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The Wedding That Wasn’t Sad

Our wedding was about to begin. I wore an ivory embroidered Tadashi Shoji gown and clutched a bouquet of coral ranunculus and periwinkle thistle. My throat was tight, my cheeks were flushed, and my scarlet lipstick was probably fading, but I didn’t care. I was ready to marry David Sanchez.

David’s father saw me. “Kim! Who’s giving you away?”

“No one,” I said with a laugh. Even when my dad was alive, I had never intended him to give me away, like a cow or a piece of property. We’re a “nontraditional” couple: We were getting married at Housing Works, a bookstore and cafe in SoHo that supports a charity to fight H.I.V. and homelessness. This was not a church ceremony, and I wasn’t wearing a veil.

But I was reminded, yet again, of my dad’s absence.

“I could walk you down the aisle!” David’s father offered in a spontaneous gesture.

Touched by his sentiment, I replied, “I’m O.K., but thank you. I appreciate the offer.”

My father, Richard Liao, died of Stage 4 kidney cancer six weeks before my wedding day of July 6, 2019.

For the last two months of his life, wedding planning took a distant back seat to simply spending time with my dad. We tried to make him feel comfortable and loved as he departed from this world. And we agreed that it was better to go forward with our wedding as planned than to postpone it. But when we realized that there would be no funeral — since my dad simply wanted his ashes scattered from the Brooklyn Bridge — it became apparent that our wedding would be the first time the family would gather after his death.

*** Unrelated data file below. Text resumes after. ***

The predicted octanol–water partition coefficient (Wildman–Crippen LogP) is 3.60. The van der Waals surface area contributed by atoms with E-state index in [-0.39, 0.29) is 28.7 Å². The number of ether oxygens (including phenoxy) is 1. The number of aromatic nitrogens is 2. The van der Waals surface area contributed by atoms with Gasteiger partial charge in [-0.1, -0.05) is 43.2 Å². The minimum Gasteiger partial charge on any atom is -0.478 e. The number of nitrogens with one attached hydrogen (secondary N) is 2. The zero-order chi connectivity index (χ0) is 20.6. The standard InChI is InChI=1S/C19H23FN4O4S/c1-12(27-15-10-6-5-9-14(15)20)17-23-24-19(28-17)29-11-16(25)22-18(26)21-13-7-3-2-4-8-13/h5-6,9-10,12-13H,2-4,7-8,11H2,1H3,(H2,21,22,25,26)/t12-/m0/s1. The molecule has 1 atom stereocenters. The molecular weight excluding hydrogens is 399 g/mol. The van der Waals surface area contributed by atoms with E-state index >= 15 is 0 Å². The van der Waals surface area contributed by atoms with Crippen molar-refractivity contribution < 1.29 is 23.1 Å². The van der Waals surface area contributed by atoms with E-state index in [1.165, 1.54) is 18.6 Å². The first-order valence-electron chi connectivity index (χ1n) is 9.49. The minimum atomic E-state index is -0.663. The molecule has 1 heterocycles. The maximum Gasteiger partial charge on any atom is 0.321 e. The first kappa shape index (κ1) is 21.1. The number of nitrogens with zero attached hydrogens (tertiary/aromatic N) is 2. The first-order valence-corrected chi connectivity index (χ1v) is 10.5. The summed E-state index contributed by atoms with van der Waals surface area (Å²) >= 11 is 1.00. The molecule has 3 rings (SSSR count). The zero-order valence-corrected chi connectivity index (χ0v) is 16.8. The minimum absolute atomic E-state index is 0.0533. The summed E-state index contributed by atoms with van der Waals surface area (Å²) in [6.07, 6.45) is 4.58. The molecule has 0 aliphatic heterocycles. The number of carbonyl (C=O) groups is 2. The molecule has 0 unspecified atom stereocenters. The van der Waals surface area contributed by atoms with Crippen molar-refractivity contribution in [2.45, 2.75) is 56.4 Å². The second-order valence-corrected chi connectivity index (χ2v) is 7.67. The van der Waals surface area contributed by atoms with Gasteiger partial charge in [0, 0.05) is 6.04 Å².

So now we had to decide: How could we honor my dad without turning our wedding into a funeral?

Our mantra for wedding planning became: “Is it absolutely necessary?” Our wedding plans had always been relatively simple, even before my dad’s illness took its worst turn. Once we decided on Housing Works as our venue and Pies ‘n’ Thighs as our caterer, we considered everything else optional. Invitations, necessary. D.J., not necessary. Flower centerpieces, not necessary. Vintage movie posters that David found for table centerpieces, adorable. Spanx, a disaster. Lane Bryant smoothie underwear, a perfect compromise. Gluten-free vegetarian meals for guests with dietary restrictions, imperative. Friday and Sunday events, planned casually in the final weeks.